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Trump, Clinton, Bombast and Ennui Surge in Iowa

Leonid Bershidsky is a Bloomberg View columnist. He was the founding editor of the Russian business daily Vedomosti and founded the opinion website Slon.ru.
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With candidates in both parties racing toward photo finishes in Monday’s Iowa caucuses, the issues have receded from view. Instead, the final push is a contest of raw emotion, war, sports, animal magnetism and last-minute gimmicks. I've seen election campaigns up close in Russia, Ukraine, Moldova, Georgia and other European countries, but I've never seen one get so personal.

I wouldn't go so far as to predict the outcome, but the last pre-caucus poll, commissioned by the Des Moines Register and Bloomberg, meshes with my impressions.

QuickTake U.S. Presidential Elections

The final poll has usually called the winners correctly. This year, though, the spread between the leading Democratic candidates is within the 4-percent margin of error, and the top two Republicans' support differs by just 5 percentage points.

Further data gives an edge to Hillary Clinton and Donald Trump, which fits what I've seen and heard on the campaign trail in these last frantic days.

Ann Selzer, whose firm conducts the polls, told me before the poll was released that the late momentum usually matters as much as the top-line results. That appears to have gone in Clinton's and Trump's favor. Both added supporters in January while their main rivals, Bernie Sanders and Ted Cruz respectively, lost some.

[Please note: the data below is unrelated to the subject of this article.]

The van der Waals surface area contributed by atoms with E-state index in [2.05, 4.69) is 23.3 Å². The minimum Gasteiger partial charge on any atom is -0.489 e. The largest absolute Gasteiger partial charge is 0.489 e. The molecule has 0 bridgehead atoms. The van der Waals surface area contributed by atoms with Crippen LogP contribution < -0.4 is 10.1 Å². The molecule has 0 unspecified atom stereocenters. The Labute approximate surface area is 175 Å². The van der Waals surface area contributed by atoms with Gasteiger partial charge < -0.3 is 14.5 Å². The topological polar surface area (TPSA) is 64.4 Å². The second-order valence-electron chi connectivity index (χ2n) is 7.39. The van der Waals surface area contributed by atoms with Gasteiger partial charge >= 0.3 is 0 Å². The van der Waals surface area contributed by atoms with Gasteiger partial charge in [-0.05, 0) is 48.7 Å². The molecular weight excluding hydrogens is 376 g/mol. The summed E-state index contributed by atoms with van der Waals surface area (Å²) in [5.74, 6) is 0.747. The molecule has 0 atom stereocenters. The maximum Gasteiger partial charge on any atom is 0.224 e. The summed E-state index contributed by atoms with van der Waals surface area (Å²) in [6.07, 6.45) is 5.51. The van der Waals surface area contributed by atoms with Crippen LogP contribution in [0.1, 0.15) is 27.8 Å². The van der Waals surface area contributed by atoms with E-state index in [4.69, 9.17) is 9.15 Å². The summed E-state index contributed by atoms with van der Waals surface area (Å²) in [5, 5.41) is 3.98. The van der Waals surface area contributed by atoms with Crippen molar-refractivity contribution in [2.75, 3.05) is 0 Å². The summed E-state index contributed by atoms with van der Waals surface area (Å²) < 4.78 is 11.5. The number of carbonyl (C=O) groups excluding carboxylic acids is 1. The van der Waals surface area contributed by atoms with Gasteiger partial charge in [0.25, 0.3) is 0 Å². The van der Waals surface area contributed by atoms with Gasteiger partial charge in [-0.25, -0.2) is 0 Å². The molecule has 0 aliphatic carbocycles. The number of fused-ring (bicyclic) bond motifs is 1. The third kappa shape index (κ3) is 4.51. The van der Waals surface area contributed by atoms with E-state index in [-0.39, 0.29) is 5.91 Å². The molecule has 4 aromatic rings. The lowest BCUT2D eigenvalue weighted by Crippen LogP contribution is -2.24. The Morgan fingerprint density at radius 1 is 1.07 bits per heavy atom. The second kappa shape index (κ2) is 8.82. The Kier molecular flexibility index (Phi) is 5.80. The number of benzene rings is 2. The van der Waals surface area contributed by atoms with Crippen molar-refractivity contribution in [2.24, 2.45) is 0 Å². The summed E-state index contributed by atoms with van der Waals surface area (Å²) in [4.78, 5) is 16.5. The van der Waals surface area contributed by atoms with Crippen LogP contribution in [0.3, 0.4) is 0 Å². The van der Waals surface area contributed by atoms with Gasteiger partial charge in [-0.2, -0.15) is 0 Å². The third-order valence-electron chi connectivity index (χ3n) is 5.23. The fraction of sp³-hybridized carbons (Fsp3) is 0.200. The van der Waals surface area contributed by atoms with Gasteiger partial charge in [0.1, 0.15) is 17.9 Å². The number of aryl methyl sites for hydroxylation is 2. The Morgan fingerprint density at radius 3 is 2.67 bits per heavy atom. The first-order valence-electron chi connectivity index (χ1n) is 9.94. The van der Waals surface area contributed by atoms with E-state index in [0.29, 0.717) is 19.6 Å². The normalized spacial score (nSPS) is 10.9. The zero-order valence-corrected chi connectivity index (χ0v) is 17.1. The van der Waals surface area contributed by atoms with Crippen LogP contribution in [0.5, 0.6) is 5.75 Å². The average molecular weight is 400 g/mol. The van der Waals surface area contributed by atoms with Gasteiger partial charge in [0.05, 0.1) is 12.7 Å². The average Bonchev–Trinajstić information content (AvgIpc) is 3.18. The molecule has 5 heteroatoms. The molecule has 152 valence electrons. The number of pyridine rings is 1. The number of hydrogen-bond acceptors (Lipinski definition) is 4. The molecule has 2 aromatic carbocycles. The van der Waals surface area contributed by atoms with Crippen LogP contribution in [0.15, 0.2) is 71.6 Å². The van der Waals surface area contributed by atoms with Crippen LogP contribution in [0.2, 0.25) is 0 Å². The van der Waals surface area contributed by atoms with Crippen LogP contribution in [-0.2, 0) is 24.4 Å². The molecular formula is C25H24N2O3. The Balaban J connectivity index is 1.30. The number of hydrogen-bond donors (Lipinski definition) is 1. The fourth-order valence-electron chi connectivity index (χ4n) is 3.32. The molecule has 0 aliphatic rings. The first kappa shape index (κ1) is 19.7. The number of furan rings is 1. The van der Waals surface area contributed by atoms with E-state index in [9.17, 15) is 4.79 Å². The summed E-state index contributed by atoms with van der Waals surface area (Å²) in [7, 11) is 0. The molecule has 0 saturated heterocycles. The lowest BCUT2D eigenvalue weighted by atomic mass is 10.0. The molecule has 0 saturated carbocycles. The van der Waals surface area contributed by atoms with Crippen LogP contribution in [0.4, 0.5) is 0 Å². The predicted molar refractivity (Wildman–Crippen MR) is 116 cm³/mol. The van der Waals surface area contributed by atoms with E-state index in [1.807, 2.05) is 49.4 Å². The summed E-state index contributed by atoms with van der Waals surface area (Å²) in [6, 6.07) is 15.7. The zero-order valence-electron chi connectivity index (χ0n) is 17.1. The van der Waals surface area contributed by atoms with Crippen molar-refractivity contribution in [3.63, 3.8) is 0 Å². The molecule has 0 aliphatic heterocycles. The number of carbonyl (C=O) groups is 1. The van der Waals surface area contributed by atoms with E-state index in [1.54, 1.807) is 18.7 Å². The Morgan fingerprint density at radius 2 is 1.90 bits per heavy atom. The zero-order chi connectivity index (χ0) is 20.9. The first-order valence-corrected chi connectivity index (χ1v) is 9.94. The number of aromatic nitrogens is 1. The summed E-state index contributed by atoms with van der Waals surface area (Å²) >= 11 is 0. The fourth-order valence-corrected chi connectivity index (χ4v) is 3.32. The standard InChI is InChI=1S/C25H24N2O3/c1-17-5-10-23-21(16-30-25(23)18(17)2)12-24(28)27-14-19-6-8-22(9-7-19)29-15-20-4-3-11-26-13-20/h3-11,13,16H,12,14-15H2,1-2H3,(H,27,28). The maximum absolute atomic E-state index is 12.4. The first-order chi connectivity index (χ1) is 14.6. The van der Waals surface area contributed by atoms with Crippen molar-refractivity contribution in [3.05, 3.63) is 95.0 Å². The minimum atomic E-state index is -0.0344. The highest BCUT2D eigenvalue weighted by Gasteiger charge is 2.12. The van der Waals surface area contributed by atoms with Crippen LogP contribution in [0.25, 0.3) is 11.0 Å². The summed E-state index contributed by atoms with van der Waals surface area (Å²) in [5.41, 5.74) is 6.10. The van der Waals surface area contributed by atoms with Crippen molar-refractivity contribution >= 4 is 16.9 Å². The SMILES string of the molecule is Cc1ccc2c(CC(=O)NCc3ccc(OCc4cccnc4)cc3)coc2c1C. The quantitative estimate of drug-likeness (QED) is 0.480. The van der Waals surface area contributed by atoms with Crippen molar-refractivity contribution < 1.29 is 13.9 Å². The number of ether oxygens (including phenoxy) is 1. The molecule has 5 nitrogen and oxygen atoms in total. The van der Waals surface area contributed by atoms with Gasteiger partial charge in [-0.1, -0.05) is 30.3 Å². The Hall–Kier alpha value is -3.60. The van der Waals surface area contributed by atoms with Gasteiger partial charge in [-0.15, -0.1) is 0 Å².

The leaders approached Monday with more caucus-goers who'd made up their mind to back them: 71 percent for Trump and 83 percent for Clinton, compared with 61 percent for Cruz and 69 percent for Sanders. Both front-runners have added more loyal voters in the last days before the caucuses than their pursuers.

I saw Clinton on Saturday night at a Cedar Rapids high school, where her campaign speech was preceded by brief appearances by her husband Bill and daughter Chelsea. Chelsea excused herself to sit down after saying a few words about how proud she was to be her parents' daughter: She's pregnant and noticeably feeling the strain of campaigning. The ex-president looked tired and a little subdued, but he hit all the right notes, saying his wife was firm in her beliefs, committed to change but open to compromise for the sake of achieving results. He embraced her warmly and longer than strictly necessary – answering with body language a question women voters tend to have about her and articulated shrilly by the only female Republican contender, Carly Fiorina: Why hadn't she left her husband after learning of his infidelities?

The candidate herself has changed strikingly since a week ago, when I first saw her on the stump. Though she still never breaks a sweat and ignores the water that volunteers set out for her, she has pared down her speech to precise, powerful sound bites, delivered with fierce emotion, sometimes as a series of harsh battle cries.

She has also moved to close the ideological distance with the more radical Sanders. On education, for example, she's no longer talking about free community college while Sanders promises to eliminate tuition in state universities. Instead she talks broadly about "debt-free tuition." Those who can afford to pay -- like Trump's kids, she says -- should, and others shouldn't accumulate debt. Clinton promises to make sure schools don't transfer all their costs to the students. She also promises to go further than Sanders on regulating the financial sector.

And, while continuing to argue that Obamacare is a good basis for a future comprehensive health care system -- something with which Sanders disagrees -- she emphasizes that she shares the Vermont senator's vision of the final goal.